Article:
As noted above, any given “line operating point” corresponds to infinitely many “internal operating points” (i.e. sets of {right arrow over (v)}X, {right arrow over (v)}Y, bM, etc.). The role of the table lookup block 62 is to enable selection of a unique internal operating point that results in preferred optimal utilization of the installed equipment. The converter control block 64 provides the multiplicity of “status signals” to the table lookup block 62, to facilitate the choice of the relevant table.

The converter control block 64 is responsible for closed loop dynamic control of the voltage-sourced converters 36 and 38. Inputs to this block are: p2ref, q2ref, vMrefd, and vMrefq. As detailed with reference to FIGS. 8A-8F, a unique internal operating point can be found based on the desired power transfer P2 (approximately equal to PR or PS) and the specified value for {right arrow over (V)}M. Therefore, specifying q2ref is, strictly speaking, unnecessary. However, providing the value for q2ref from lookup tables permits simpler internal organization of converter control block 64.

The converter control block 64 outputs signals for control of switching elements in the voltage-sourced converters 36 and 38; in the depicted embodiment these signals are denoted as “GTO/MCT/IGBT firing pulses”. Appropriately isolated and buffered signals suitable for direct application to the control terminals of the power electronics switches of voltage-sourced converters 36 and 38 are commonly referred to as “firing pulses”. Firing pulses directly control the state of the switches in the VSCs, hence they provide means for direct control of voltages {right arrow over (V)}X and {right arrow over (V)}Y.

At present, electronics switches available at the appropriate power level are: Gate Turn-Off Thyristor (GTO), MOS Controlled Thyristor (MCT), and Insulated Gate Bipolar Transistor (IGBT). Particular choice of converter switching components and the overall number of switches will be driven by the economies of manufacture; hence, the properties of the firing pulses, their number, waveforms, and timing, are largely implementation dependent and will not be further discussed.

Shunt susceptance control block 66 takes a reference signal bMref and generates the appropriate control signals for the shunt susceptance 22. Feedback signals representative of {right arrow over (V)}M and {right arrow over (I)}M are used to facilitate the correct timing of the control pulses and to compute the actual value of shunt susceptance bM. Depending on the implementation of the shunt susceptance 22, the actual susceptance change will occur with a certain delay relative to the reference value supplied by the table lookup block. Accurate value of bM is used by block 64; therefore, the signal of bM is supplied directly from the block 66 to the block 64.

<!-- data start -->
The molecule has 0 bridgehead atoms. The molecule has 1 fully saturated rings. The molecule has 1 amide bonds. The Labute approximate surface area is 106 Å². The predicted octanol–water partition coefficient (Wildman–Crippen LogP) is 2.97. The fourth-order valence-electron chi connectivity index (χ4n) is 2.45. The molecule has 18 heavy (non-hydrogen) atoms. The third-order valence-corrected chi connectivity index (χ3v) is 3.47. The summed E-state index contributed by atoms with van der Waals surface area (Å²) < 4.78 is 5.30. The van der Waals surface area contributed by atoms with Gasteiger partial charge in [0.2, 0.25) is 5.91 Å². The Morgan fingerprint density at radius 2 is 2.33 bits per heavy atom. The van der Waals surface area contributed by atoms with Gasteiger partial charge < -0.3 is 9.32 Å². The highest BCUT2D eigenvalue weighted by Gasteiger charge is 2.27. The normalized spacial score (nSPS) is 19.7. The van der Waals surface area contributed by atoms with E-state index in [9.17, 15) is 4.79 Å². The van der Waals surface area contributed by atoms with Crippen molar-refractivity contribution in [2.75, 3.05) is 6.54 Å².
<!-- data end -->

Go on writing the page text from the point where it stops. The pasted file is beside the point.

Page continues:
The signals at the output of shunt susceptance control block 66 are denoted as “SCR firing pulses” as silicon controlled rectifiers (SCRs) are used in the disclosed embodiment for the switching of variable capacitor bank 28 and control of inductor bank 32. Clearly, if alternative switching and control means are used in the power circuit of variable shunt susceptance 22, appropriate control signals will be generated.

Shunt susceptance control is today regarded as a mature subject. A thorough review of typical SVC construction and it's controller implementation can be found in “Understanding FACTS: Concepts and Technology of Flexible AC Transmission Systems”, supra. Therefore, the block 66 will not be further discussed here.

A block diagram of an example converter control block 64 is shown in FIG. 16. Interconnections of the blocks are indicated by using signal labels. Labels in lower case letters are used to indicate scaled signals within the controller. Note that some signal labels represent vector quantities, i.e., ordered pairs or triplets of values. The number of short lines crossing the signal path indicates the “internal order” of each signal. Signal paths with no “crossing lines” represent scalar values.